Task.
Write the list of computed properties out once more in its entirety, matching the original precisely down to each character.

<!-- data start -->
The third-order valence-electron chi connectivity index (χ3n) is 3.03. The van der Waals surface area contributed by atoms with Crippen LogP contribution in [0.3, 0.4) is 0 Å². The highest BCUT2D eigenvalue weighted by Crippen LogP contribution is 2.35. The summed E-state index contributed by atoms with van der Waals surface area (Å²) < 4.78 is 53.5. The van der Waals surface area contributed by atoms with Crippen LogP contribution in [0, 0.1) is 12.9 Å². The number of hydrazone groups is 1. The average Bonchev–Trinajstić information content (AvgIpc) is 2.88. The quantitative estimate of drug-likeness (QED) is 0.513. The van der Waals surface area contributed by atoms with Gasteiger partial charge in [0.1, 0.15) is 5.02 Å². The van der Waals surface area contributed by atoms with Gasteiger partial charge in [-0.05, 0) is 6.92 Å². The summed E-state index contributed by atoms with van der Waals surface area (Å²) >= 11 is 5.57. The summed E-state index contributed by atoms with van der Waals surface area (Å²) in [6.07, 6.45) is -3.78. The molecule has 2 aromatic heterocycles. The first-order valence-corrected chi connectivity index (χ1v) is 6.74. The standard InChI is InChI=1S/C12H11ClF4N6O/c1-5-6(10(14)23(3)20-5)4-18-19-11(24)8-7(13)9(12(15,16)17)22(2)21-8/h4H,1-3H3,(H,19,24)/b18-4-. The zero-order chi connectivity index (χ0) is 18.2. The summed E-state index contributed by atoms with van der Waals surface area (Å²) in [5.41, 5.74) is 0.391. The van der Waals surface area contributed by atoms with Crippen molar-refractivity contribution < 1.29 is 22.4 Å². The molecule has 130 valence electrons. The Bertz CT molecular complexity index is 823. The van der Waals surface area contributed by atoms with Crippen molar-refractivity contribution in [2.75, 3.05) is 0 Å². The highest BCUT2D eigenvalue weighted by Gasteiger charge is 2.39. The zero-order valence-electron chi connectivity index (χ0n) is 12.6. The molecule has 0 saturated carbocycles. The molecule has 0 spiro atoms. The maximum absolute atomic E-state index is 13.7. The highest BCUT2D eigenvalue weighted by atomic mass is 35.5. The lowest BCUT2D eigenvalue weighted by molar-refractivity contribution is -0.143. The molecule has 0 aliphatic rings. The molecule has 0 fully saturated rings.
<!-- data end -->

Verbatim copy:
The third-order valence-electron chi connectivity index (χ3n) is 3.03. The van der Waals surface area contributed by atoms with Crippen LogP contribution in [0.3, 0.4) is 0 Å². The highest BCUT2D eigenvalue weighted by Crippen LogP contribution is 2.35. The summed E-state index contributed by atoms with van der Waals surface area (Å²) < 4.78 is 53.5. The van der Waals surface area contributed by atoms with Crippen LogP contribution in [0, 0.1) is 12.9 Å². The number of hydrazone groups is 1. The average Bonchev–Trinajstić information content (AvgIpc) is 2.88. The quantitative estimate of drug-likeness (QED) is 0.513. The van der Waals surface area contributed by atoms with Gasteiger partial charge in [0.1, 0.15) is 5.02 Å². The van der Waals surface area contributed by atoms with Gasteiger partial charge in [-0.05, 0) is 6.92 Å². The summed E-state index contributed by atoms with van der Waals surface area (Å²) >= 11 is 5.57. The summed E-state index contributed by atoms with van der Waals surface area (Å²) in [6.07, 6.45) is -3.78. The molecule has 2 aromatic heterocycles. The first-order valence-corrected chi connectivity index (χ1v) is 6.74. The standard InChI is InChI=1S/C12H11ClF4N6O/c1-5-6(10(14)23(3)20-5)4-18-19-11(24)8-7(13)9(12(15,16)17)22(2)21-8/h4H,1-3H3,(H,19,24)/b18-4-. The zero-order chi connectivity index (χ0) is 18.2. The summed E-state index contributed by atoms with van der Waals surface area (Å²) in [5.41, 5.74) is 0.391. The van der Waals surface area contributed by atoms with Crippen molar-refractivity contribution < 1.29 is 22.4 Å². The molecule has 130 valence electrons. The Bertz CT molecular complexity index is 823. The van der Waals surface area contributed by atoms with Crippen molar-refractivity contribution in [2.75, 3.05) is 0 Å². The highest BCUT2D eigenvalue weighted by Gasteiger charge is 2.39. The zero-order valence-electron chi connectivity index (χ0n) is 12.6. The molecule has 0 saturated carbocycles. The molecule has 0 spiro atoms. The maximum absolute atomic E-state index is 13.7. The highest BCUT2D eigenvalue weighted by atomic mass is 35.5. The lowest BCUT2D eigenvalue weighted by molar-refractivity contribution is -0.143. The molecule has 0 aliphatic rings. The molecule has 0 fully saturated rings.